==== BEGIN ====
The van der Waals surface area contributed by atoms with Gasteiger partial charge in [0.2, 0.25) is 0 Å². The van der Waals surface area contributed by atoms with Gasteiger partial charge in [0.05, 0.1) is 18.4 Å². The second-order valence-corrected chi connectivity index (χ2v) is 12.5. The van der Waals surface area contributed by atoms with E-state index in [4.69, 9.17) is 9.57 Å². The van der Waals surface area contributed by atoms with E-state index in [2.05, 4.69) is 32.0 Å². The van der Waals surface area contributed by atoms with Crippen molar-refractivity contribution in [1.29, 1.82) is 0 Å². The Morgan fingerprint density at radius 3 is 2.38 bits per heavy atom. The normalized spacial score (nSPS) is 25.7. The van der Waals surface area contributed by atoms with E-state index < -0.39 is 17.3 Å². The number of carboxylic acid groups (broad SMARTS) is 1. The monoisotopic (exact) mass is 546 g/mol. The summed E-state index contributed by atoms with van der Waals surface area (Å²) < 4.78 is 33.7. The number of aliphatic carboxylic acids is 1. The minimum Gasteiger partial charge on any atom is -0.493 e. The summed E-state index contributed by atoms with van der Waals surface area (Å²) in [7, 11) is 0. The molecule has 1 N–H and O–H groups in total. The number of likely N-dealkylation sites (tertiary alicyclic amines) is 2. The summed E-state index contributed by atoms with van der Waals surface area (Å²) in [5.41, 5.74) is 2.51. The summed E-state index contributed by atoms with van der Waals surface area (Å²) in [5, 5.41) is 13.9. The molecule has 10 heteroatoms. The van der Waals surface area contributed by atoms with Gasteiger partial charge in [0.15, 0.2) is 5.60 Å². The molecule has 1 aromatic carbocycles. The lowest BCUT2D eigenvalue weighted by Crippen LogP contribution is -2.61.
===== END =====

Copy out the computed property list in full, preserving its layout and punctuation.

The van der Waals surface area contributed by atoms with Gasteiger partial charge in [0.2, 0.25) is 0 Å². The van der Waals surface area contributed by atoms with Gasteiger partial charge in [0.05, 0.1) is 18.4 Å². The second-order valence-corrected chi connectivity index (χ2v) is 12.5. The van der Waals surface area contributed by atoms with E-state index in [4.69, 9.17) is 9.57 Å². The van der Waals surface area contributed by atoms with E-state index in [2.05, 4.69) is 32.0 Å². The van der Waals surface area contributed by atoms with Crippen molar-refractivity contribution in [1.29, 1.82) is 0 Å². The Morgan fingerprint density at radius 3 is 2.38 bits per heavy atom. The normalized spacial score (nSPS) is 25.7. The van der Waals surface area contributed by atoms with E-state index < -0.39 is 17.3 Å². The number of carboxylic acid groups (broad SMARTS) is 1. The monoisotopic (exact) mass is 546 g/mol. The summed E-state index contributed by atoms with van der Waals surface area (Å²) < 4.78 is 33.7. The number of aliphatic carboxylic acids is 1. The minimum Gasteiger partial charge on any atom is -0.493 e. The summed E-state index contributed by atoms with van der Waals surface area (Å²) in [7, 11) is 0. The molecule has 1 N–H and O–H groups in total. The number of likely N-dealkylation sites (tertiary alicyclic amines) is 2. The summed E-state index contributed by atoms with van der Waals surface area (Å²) in [5.41, 5.74) is 2.51. The summed E-state index contributed by atoms with van der Waals surface area (Å²) in [5, 5.41) is 13.9. The molecule has 10 heteroatoms. The van der Waals surface area contributed by atoms with Gasteiger partial charge in [0.15, 0.2) is 5.60 Å². The molecule has 1 aromatic carbocycles. The lowest BCUT2D eigenvalue weighted by Crippen LogP contribution is -2.61.